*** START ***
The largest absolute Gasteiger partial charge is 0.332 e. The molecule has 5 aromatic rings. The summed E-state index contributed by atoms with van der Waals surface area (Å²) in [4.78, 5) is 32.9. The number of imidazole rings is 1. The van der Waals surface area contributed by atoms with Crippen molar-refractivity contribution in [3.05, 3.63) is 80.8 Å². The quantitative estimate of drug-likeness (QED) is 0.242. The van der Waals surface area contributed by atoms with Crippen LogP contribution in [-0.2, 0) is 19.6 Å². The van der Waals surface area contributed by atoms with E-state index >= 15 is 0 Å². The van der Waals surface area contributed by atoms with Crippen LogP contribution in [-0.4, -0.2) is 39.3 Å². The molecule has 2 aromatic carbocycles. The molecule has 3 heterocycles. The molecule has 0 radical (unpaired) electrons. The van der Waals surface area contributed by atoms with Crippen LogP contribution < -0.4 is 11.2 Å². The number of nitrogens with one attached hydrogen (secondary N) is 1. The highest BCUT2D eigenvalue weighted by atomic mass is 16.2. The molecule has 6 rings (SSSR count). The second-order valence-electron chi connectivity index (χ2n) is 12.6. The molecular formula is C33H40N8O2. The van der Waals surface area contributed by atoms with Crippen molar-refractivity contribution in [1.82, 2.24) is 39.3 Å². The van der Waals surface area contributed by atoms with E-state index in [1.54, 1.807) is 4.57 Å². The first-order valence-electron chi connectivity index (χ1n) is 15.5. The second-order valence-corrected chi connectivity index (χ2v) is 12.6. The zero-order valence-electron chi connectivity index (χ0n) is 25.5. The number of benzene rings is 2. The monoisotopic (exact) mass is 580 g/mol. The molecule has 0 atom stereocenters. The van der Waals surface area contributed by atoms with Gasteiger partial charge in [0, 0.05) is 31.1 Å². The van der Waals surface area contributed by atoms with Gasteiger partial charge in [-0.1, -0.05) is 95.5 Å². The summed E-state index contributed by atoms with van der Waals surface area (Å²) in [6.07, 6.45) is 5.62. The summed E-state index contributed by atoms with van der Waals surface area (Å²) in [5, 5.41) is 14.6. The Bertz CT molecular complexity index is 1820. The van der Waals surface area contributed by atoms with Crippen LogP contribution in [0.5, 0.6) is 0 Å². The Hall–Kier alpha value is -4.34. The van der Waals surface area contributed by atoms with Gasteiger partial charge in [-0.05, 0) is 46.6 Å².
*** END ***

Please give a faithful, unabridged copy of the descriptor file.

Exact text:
The largest absolute Gasteiger partial charge is 0.332 e. The molecule has 5 aromatic rings. The summed E-state index contributed by atoms with van der Waals surface area (Å²) in [4.78, 5) is 32.9. The number of imidazole rings is 1. The van der Waals surface area contributed by atoms with Crippen molar-refractivity contribution in [3.05, 3.63) is 80.8 Å². The quantitative estimate of drug-likeness (QED) is 0.242. The van der Waals surface area contributed by atoms with Crippen LogP contribution in [-0.2, 0) is 19.6 Å². The van der Waals surface area contributed by atoms with E-state index >= 15 is 0 Å². The van der Waals surface area contributed by atoms with Crippen LogP contribution in [-0.4, -0.2) is 39.3 Å². The molecule has 2 aromatic carbocycles. The molecule has 3 heterocycles. The molecule has 0 radical (unpaired) electrons. The van der Waals surface area contributed by atoms with Crippen LogP contribution < -0.4 is 11.2 Å². The number of nitrogens with one attached hydrogen (secondary N) is 1. The highest BCUT2D eigenvalue weighted by atomic mass is 16.2. The molecule has 6 rings (SSSR count). The second-order valence-electron chi connectivity index (χ2n) is 12.6. The molecular formula is C33H40N8O2. The van der Waals surface area contributed by atoms with Crippen molar-refractivity contribution in [1.82, 2.24) is 39.3 Å². The van der Waals surface area contributed by atoms with E-state index in [1.54, 1.807) is 4.57 Å². The first-order valence-electron chi connectivity index (χ1n) is 15.5. The second-order valence-corrected chi connectivity index (χ2v) is 12.6. The zero-order valence-electron chi connectivity index (χ0n) is 25.5. The number of benzene rings is 2. The monoisotopic (exact) mass is 580 g/mol. The molecule has 0 atom stereocenters. The van der Waals surface area contributed by atoms with Gasteiger partial charge in [0, 0.05) is 31.1 Å². The van der Waals surface area contributed by atoms with Gasteiger partial charge in [-0.1, -0.05) is 95.5 Å². The summed E-state index contributed by atoms with van der Waals surface area (Å²) in [6.07, 6.45) is 5.62. The summed E-state index contributed by atoms with van der Waals surface area (Å²) in [5, 5.41) is 14.6. The Bertz CT molecular complexity index is 1820. The van der Waals surface area contributed by atoms with Crippen LogP contribution in [0.5, 0.6) is 0 Å². The Hall–Kier alpha value is -4.34. The van der Waals surface area contributed by atoms with Gasteiger partial charge in [-0.05, 0) is 46.6 Å².